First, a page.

Then we tried the double-string brace; we applied this brace in the same manner as the previous one, and then attached to the circles on the sides of the brace, we also applied a 0.4-mm-thick stainless steel string to further pull the hooklike projections (Fig. 1). The metal spring was also standardized as 13 mm wide and having two hooks on each side to apply to the circles of the nail brace (Fig. 1). This time, right after the application, all of the patients managed to walk with their shoes on and step on their tiptoes without pain. We changed the braces every 2 months, but if patients felt pain before that, they came back immediately. At every follow-up visit, we replaced the braces with new ones and tried to locate the braces toward the proximal nail fold as much as possible.

To compare the pulling effects of the single- string brace and this double-string brace and the new metal spring, we measured the pulling forces with Correx (Haag-Streit, Koeniz, Switzerland) force meters used by orthodontists and orthopedic surgeons (Fig. 2). We applied the metal distal tip of the metal spring to the circle of the opposite side of the brace and pulled the brace up to the point where we tend to apply the other hook (Figs. 3–5). To measure nail width, pediatric measuring tape was used from one side of the nail toward the other, including the parts covered by lateral nail to a double-string brace.folds. Then we forces evaluated according to nail width.


The duration of ingrown nail was 3 to 20 years, with an average of 7.3 years. Immediately after we applied the double-string brace with a metal spring at the top, all of the patients continued their daily activities. During the first month of treatment, in four patients the extra spring pulled out one of the hooks from the side of the nail. On examining the brace, we noted that the hooklike projection was distorted, so we understood that the pulling effect of the metal spring was much higher than the metal hook could stand. Then we applied the nail brace with double strings alone and reapplied the extra spring 2 weeks later with no problem.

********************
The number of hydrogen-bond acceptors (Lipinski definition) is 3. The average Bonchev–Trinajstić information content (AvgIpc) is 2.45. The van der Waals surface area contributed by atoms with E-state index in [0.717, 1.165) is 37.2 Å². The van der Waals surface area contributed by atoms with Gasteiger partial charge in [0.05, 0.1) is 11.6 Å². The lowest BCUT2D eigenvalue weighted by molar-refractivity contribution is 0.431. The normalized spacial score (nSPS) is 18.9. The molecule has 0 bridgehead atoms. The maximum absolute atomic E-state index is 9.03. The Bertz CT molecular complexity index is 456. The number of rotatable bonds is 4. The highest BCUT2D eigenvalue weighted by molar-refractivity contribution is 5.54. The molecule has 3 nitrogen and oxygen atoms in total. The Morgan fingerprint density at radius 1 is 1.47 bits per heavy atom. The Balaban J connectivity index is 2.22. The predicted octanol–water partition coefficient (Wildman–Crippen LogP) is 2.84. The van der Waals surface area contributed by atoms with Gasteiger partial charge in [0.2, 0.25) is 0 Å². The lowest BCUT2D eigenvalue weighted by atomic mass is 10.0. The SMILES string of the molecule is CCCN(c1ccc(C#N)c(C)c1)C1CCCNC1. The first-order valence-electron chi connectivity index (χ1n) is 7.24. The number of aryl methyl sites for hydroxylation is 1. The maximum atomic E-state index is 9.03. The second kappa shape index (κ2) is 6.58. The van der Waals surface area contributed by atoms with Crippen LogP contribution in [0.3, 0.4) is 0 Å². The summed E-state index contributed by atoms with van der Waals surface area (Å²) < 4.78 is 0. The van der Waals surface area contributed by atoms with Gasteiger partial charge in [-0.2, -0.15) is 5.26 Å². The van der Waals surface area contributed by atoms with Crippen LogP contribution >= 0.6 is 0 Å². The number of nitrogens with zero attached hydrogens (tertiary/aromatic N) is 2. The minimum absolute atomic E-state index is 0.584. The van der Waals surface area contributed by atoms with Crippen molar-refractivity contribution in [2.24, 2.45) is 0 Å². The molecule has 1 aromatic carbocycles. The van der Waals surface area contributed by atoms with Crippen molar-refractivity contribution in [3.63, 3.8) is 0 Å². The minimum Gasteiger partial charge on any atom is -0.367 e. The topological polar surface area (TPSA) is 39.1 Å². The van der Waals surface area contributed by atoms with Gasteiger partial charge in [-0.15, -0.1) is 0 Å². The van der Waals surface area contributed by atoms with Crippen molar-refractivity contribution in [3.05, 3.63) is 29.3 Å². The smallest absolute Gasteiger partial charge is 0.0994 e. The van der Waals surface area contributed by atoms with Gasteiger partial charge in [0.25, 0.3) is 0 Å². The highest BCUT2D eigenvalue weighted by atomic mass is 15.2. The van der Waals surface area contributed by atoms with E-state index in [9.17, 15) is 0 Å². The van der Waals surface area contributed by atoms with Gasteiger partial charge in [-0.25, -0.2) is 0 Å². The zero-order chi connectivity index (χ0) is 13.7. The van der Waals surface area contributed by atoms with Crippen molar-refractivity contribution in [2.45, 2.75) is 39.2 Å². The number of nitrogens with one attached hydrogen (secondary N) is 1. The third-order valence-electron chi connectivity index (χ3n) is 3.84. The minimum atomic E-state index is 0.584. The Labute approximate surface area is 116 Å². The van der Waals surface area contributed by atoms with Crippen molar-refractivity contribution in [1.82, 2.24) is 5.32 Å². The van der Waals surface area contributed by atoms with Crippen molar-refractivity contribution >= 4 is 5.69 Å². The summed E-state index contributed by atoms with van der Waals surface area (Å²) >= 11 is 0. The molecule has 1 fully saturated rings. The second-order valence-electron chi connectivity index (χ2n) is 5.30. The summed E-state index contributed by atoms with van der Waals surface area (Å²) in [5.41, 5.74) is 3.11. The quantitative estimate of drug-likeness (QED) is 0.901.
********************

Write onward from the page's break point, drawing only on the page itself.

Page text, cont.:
At each follow-up visit, we removed the braces and asked the patients to walk with and without their shoes and to step on their tiptoes. Once they performed all of these moves without any pain, we stopped the application. In seven patients (13 nails), at the end of 6 months, no more treatment was required (Table 1). In the other five patients (eight nails), all females, pain recurred after 2 to 4 weeks. So, we continued the application for 2 more months, and in three of these five patients (four nails), we stopped treatment at the end of 8 months. The other two patients (four nails) used the braces for 10 months.

We found that as the width of the nail increased, so did the force applied to the nail sides (Table 2). Although the numeric values ​​of force applied differed according to nail width, comparing differ- ent braces on the same nail always gave the same ratio. To demonstrate, Figures 3, 4, and 5 show the method and comparison of the pulling forces on the same 2.3-cm-wide nail, which is a medium- curved, normal-thickness nail, enabling us to clearly visualize the measurement procedure. The pulling force of the single-string nail brace was 50 centi Newtons (cN) (Fig. 3) and of the double- string brace was 150 cN (Fig. 4). The metal spring (Fig. 5) exerted approximately 700 cN to the same nail, so we applied approximately 14 times more force with the extra spring as with the single-string nail brace.

In this patient group, nail width ranged from 19 to 26 mm. Although the numeric values ​​of force applied may differ slightly according to nail width, this enables us to evaluate the pulling forces we have been applying numerically and, thus, more objectively.

In this patient group, the pulling forces of the metal spring in 21 nails were 300 to 1,000 cN, being


The application of nail braces is patient friendly, is practical, and usually does not require any medication. The drawback was the lack of objective evaluation of the force applied. There may be patients who have undergone surgery and have had recurrence of symptoms with no intention of having a second surgery. Some patients refuse any surgery in the first place. These patients usually seek treatment in pedicure salons. Nail bracing can be considered as an alternative treatment for these patients. However, for thick and overcurved nails, strong pulling for at least 6 months was required in this patient group.

Measuring the forces with a force gauge meter enabled us to evaluate numerically and compare the pulling forces we have been applying with various braces. Nail width seems to be an important variable that affects the force applied. Further studies with more patients may help explain the optimum forces to be applied and the duration of treatment versus various nail variables, such as nail thickness, nail width, angle of the curve of the nail, and duration of complaints.less in narrow nails and more in larger nails